The Economics of Recession: A Survey
Part 8/10, November 2022 [1]
Arturo Estrella

8. Identifying recessions in real time

          The term “real time” has to be loosely interpreted when applied to the identification of recessions. For one, it takes a lot of time and effort to collect aggregate output data. For example, U.S. GDP, which is probably available as promptly as any in the world, is reported by the government in dribs and drabs, first as advance estimates, then as revised estimates. Eventually, the final figures are released, but even then there is a possibility of further revisions, perhaps years down the line. A true direct real-time measure of U.S. recessions is thus all but impossible. The best that economists have been able to accomplish so far is to produce estimates of current economic growth from available data for past periods, relying as much as possible on data with shorter reporting lags.

          Chauvet and Piger [R57] construct real time recession estimates using two alternative models that extend, respectively, the nonparametric approach of Harding and Pagan [R8] and the Markov switching approach of Hamilton [R6]. The models are used to simulate real-time identification of NBER turning point dates associated with the four recessions that started in 1980, 1981, 1990, and 2001. Results show that the Markov switching model has an edge as far as conforming more closely to the NBER dates, with estimates generally within one month of the corresponding NBER turning point. Both models are quicker than the NBER to identify cyclical troughs (ends of recessions), in one case beating the NBER announcement by more than one year. Still, identification of troughs comes at best about 6 months after the trough itself. For NBER peaks (starts of recessions), which may be more important to forecast, the results are not as impressive. Lead times over the NBER announcements, if any, are relatively small and identification of peaks lags the NBER announcement more often than not.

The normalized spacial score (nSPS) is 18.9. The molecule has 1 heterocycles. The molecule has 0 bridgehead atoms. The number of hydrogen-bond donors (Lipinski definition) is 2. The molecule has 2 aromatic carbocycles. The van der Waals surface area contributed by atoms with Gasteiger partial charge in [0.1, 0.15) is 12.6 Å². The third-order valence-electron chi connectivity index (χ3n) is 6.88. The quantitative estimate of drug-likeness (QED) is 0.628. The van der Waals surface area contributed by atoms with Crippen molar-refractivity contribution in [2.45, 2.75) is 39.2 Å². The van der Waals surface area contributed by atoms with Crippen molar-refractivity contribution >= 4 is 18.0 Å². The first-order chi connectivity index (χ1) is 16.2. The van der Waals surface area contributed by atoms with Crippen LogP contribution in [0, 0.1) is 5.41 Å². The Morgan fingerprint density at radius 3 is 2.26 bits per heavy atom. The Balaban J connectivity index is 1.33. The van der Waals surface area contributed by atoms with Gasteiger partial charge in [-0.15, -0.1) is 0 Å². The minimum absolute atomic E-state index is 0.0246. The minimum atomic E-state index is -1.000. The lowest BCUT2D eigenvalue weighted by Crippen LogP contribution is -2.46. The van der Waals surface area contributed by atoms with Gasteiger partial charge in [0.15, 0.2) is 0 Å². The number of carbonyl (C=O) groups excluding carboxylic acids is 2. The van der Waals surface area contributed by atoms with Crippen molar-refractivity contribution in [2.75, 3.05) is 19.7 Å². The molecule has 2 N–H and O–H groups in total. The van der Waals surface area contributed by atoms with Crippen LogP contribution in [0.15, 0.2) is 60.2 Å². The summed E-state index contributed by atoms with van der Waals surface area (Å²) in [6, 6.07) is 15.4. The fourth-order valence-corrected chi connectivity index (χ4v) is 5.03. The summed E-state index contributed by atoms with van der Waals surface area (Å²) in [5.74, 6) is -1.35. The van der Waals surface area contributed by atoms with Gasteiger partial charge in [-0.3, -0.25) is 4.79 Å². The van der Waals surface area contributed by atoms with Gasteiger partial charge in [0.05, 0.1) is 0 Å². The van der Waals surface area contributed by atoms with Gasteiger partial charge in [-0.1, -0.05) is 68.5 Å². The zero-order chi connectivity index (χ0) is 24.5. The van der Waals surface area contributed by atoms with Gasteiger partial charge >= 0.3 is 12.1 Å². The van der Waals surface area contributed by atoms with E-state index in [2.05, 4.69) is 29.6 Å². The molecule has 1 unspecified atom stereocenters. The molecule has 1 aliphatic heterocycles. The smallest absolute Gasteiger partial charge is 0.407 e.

Hamilton [R58] examines a greater variety of model specifications that may be used to identify business cycle turning point dates in real time. Comparing the models’ timing with the NBER as in the previous reference, he expresses cautious preference for a Markov switching model based on GDP alone, which nevertheless “could clearly be improved upon” according to the author. Qualitatively, results for this model are generally similar to those of the previous reference. The GDP-based model identifies troughs earlier than the NBER in 3 of 5 cases, in one case by one year. For peaks, the model’s identification predates the NBER announcement in only 2 of 5 cases. In the cases in which the model comes in first, however, it estimates the date of the peak to be 3 quarters earlier than the NBER date. In light of the disappointing results of these articles, Hamilton’s call for further research in this area seems very sensible.

Readings referenced from book The Economics of Recession

R57    Marcelle Chauvet and Jeremy Piger (2008), ‘A Comparison of the Real-Time Performance of Business Cycle Dating Methods’, Journal of Business and Economic Statistics, 26 (1), January, 42–9

R58    James D. Hamilton (2011), ‘Calling Recessions in Real Time’, International Journal of Forecasting, 27 (4), October–December, 1006–26

[1] The original version of the survey was published in The Economics of Recession, Edward Elgar Publishing, 2017.